Damage seen in the Murray Doell Campground near Meadow Lake, Sask. following heavy winds on June 29, 2019. (Jodi Perpelitz/submitted photo)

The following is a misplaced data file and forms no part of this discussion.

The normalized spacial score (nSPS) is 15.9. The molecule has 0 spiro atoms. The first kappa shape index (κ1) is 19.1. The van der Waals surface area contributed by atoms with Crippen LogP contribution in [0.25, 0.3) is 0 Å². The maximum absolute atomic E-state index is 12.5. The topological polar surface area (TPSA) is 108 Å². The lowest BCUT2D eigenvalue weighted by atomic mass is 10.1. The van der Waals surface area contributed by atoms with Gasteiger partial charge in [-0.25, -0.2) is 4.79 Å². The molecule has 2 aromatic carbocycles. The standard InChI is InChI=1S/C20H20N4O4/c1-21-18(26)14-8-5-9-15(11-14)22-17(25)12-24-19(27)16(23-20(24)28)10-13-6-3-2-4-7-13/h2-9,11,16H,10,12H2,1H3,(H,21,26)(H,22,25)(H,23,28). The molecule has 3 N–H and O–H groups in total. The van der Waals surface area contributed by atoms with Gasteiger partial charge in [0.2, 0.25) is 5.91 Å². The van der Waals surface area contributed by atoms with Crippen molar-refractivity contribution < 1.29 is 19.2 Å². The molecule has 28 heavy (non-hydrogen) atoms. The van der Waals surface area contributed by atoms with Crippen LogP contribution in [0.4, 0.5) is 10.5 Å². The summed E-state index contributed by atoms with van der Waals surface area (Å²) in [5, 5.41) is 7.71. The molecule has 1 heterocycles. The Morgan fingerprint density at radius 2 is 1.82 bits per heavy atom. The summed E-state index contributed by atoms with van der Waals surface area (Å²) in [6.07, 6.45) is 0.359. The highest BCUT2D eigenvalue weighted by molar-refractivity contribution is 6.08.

Severe weather has left a trail of damage in the area around Meadow Lake, Sask.The province reported that emergency responders were sent to the area Saturday evening, with many calls coming in to the area around Murray Doell Campground, located about 360 kilometres northwest of Saskatoon.Evan Purves was in the campground Saturday with his wife Karla and their four-year-old daughter Olivia.He said he was suffering from a cold and was lying down in the family’s tent trailer around 4:30 p.m. when he started hearing loud thunder. He said Karla came in shortly afterwards and told him it was starting to rain. Golf-ball sized hailstones began pelting the area within seconds of them getting their tent trailer zipped up.Purves said he called his parents as the storm continued to rage, while his wife and daughter hid under a table in the trailer.“Trees were falling down all around us,” he said. “Our whole trailer was just shaking, I thought we were going over.”Purves said conditions were calm in the lead-up to the storm, which he said lasted for about a half hour to an hour before it cleared up again.He said he and his family emerged marvelling they were unhurt as they saw the trees that had come down all around their trailer, including a branch that went through the box cover on his truck.“When I opened up the camper door, every single tree was over, like there was no trees left.”Purves said his daughter kept it together throughout the ordeal.“She was so brave. I was so surprised. She was under the table and she just said: ‘like, how long do we got to be here?’ I said ‘as long as we need to be.’ And after it was all over she just looked at us and said: ‘does this mean we can’t go to the beach? ‘Cause if it does that’s okay,’ she said. And she was just a trooper. I’m really proud of her.”Jodi Perpelitz, a councillor for the nearby Village of Goodsoil was one of the first to arrive at the campground. He said he was stunned at the scene he saw as he came over a hill leading up to the site.“It was pretty shocking, it was pretty surreal because it’s very dense forest in there, it’s fairly dense bush and it was completely flat, it was pounded right flat.”He said he had to crawl over trees to get into the campground. He said the destruction became apparent once he reached a high enough vantage point.“All I could really see was trees and small pieces of campers and stuff and a couple of campers sticking out.”Perpelitz said campers began emerging as the storm died down, including a group of firefighters who had been camping when the storm hit. He said everyone began pitching in to check sites and make sure people were OK.He said the area was soon crawling with first responders and volunteers working to ensure people were safe and clear paths to get help to those in need.“It was a lot of grunt work, with a lot of guys cutting and pulling trees out of the way at first, so that they could get EMS through with equipment.”He said a few people were hurt, but none critically. Overall, he said he was thankful things weren’t worse.“I was very shocked. I think that we were very fortunate that nobody was killed.”The province reported three people were hurt and were taken to nearby hospitals, with some transported by paramedics, STARS air ambulance and a personal vehicle.No fatalities were reported.A provincial government media release stated people evacuated due to the storm had been taken to a local emergency shelter. Parks staff were reportedly working to identify trailers, boats, campers and other property that could be removed from the campground.Meteorologist Dan Kulak with Environment Canada said it was unclear if the storm was a tornado or a straight-line wind, otherwise known as a plough wind.“We do not know if it was a tornado that hit the campground or a straight-line wind event, which sometimes comes in close proximity to these tornado events,” he said.Kulak said plough winds and tornados can both cause winds as high as 200 kilometres per hour on the Prairies. He said two Environment Canada staff were expected to arrive in the area Sunday afternoon to begin surveying first responders, emergency managers and witnesses to try and determine exactly what happened.He said a team of researchers from Ontario’s Western University would be joining the effort on Monday and would be using drones to do an aerial survey of the damage in the hope of confirming if it was caused by a tornado.Kulak noted some video sent to the weather service showed a waterspout – essentially a tornado occurring on a body of water – but that the location where the footage was shot remained unconfirmed.Environment and Climate Change Canada put out a call for more information on the storm.ECCC has sent a team to investigate the severe weather event that hit the Meadow Lake Prov Park Saturday evening. When more information is available, a bulletin will be issued. If you have photos videos or information, please email firstname.lastname@example.org or tweet to the #skstorm— ECCC Weather Saskatchewan (@ECCCWeatherSK) June 30, 2019By Sunday, cleanup efforts were underway, with several trailers and motorhomes reportedly damaged by the storm. The Ministry of Government Relations and Environment Canada were both reportedly sending teams to the area.Several people took to social media with photos and videos showing high winds causing damage.